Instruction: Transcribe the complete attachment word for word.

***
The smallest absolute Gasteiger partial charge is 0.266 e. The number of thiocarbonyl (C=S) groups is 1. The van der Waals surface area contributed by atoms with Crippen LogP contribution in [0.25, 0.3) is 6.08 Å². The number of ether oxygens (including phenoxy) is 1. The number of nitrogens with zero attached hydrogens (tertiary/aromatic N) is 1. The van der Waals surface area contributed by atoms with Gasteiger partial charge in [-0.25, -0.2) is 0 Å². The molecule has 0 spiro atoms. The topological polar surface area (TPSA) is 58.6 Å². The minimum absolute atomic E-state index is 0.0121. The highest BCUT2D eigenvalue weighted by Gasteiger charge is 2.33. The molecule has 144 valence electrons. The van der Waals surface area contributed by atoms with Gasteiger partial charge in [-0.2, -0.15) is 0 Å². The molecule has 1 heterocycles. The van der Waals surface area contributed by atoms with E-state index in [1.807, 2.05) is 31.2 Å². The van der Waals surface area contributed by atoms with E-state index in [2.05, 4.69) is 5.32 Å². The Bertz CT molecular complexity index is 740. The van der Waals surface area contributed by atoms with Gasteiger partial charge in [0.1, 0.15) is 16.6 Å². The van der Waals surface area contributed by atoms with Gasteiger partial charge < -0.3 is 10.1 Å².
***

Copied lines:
The smallest absolute Gasteiger partial charge is 0.266 e. The number of thiocarbonyl (C=S) groups is 1. The van der Waals surface area contributed by atoms with Crippen LogP contribution in [0.25, 0.3) is 6.08 Å². The number of ether oxygens (including phenoxy) is 1. The number of nitrogens with zero attached hydrogens (tertiary/aromatic N) is 1. The van der Waals surface area contributed by atoms with Gasteiger partial charge in [-0.25, -0.2) is 0 Å². The molecule has 0 spiro atoms. The topological polar surface area (TPSA) is 58.6 Å². The minimum absolute atomic E-state index is 0.0121. The highest BCUT2D eigenvalue weighted by Gasteiger charge is 2.33. The molecule has 144 valence electrons. The van der Waals surface area contributed by atoms with Gasteiger partial charge in [-0.2, -0.15) is 0 Å². The molecule has 1 heterocycles. The van der Waals surface area contributed by atoms with E-state index in [1.807, 2.05) is 31.2 Å². The van der Waals surface area contributed by atoms with E-state index in [2.05, 4.69) is 5.32 Å². The Bertz CT molecular complexity index is 740. The van der Waals surface area contributed by atoms with Gasteiger partial charge in [0.1, 0.15) is 16.6 Å². The van der Waals surface area contributed by atoms with Gasteiger partial charge < -0.3 is 10.1 Å².